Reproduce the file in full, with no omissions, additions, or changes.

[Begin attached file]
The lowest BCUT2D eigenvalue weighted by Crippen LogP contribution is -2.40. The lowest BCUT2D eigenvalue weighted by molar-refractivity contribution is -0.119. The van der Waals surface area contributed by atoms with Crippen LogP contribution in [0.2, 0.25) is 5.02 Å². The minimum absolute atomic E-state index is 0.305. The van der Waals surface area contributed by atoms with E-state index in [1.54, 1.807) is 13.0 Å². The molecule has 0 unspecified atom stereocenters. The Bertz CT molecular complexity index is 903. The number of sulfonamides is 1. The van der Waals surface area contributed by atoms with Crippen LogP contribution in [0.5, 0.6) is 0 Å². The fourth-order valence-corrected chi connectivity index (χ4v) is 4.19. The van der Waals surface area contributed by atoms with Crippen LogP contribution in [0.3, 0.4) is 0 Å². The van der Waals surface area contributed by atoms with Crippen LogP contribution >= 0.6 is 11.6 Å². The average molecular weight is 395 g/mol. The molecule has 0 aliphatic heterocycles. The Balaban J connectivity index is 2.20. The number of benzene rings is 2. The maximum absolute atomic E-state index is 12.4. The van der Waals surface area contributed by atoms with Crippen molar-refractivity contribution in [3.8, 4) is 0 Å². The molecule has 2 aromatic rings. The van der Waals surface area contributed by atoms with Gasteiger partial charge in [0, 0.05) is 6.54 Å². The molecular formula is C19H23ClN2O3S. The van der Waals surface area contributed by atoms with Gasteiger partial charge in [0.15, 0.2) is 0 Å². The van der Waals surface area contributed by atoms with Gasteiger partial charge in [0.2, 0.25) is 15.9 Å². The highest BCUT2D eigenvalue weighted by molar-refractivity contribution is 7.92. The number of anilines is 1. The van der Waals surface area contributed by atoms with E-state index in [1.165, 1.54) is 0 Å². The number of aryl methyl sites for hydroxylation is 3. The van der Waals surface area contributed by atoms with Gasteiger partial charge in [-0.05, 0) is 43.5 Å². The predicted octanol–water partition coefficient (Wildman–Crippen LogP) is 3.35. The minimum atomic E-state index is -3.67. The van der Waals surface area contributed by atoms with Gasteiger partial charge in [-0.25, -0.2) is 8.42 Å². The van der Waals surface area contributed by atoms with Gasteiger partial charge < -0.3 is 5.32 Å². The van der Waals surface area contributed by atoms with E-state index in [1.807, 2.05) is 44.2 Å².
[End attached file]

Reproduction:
The lowest BCUT2D eigenvalue weighted by Crippen LogP contribution is -2.40. The lowest BCUT2D eigenvalue weighted by molar-refractivity contribution is -0.119. The van der Waals surface area contributed by atoms with Crippen LogP contribution in [0.2, 0.25) is 5.02 Å². The minimum absolute atomic E-state index is 0.305. The van der Waals surface area contributed by atoms with E-state index in [1.54, 1.807) is 13.0 Å². The molecule has 0 unspecified atom stereocenters. The Bertz CT molecular complexity index is 903. The number of sulfonamides is 1. The van der Waals surface area contributed by atoms with Crippen LogP contribution in [0.5, 0.6) is 0 Å². The fourth-order valence-corrected chi connectivity index (χ4v) is 4.19. The van der Waals surface area contributed by atoms with Crippen LogP contribution in [0.3, 0.4) is 0 Å². The van der Waals surface area contributed by atoms with Crippen LogP contribution >= 0.6 is 11.6 Å². The average molecular weight is 395 g/mol. The molecule has 0 aliphatic heterocycles. The Balaban J connectivity index is 2.20. The number of benzene rings is 2. The maximum absolute atomic E-state index is 12.4. The van der Waals surface area contributed by atoms with Crippen molar-refractivity contribution in [3.8, 4) is 0 Å². The molecule has 2 aromatic rings. The van der Waals surface area contributed by atoms with Gasteiger partial charge in [0, 0.05) is 6.54 Å². The molecular formula is C19H23ClN2O3S. The van der Waals surface area contributed by atoms with Gasteiger partial charge in [0.15, 0.2) is 0 Å². The van der Waals surface area contributed by atoms with Gasteiger partial charge in [0.2, 0.25) is 15.9 Å². The highest BCUT2D eigenvalue weighted by molar-refractivity contribution is 7.92. The number of anilines is 1. The van der Waals surface area contributed by atoms with E-state index in [1.165, 1.54) is 0 Å². The number of aryl methyl sites for hydroxylation is 3. The van der Waals surface area contributed by atoms with Gasteiger partial charge in [-0.05, 0) is 43.5 Å². The predicted octanol–water partition coefficient (Wildman–Crippen LogP) is 3.35. The minimum atomic E-state index is -3.67. The van der Waals surface area contributed by atoms with Gasteiger partial charge in [-0.25, -0.2) is 8.42 Å². The van der Waals surface area contributed by atoms with Gasteiger partial charge < -0.3 is 5.32 Å². The van der Waals surface area contributed by atoms with E-state index in [1.807, 2.05) is 44.2 Å².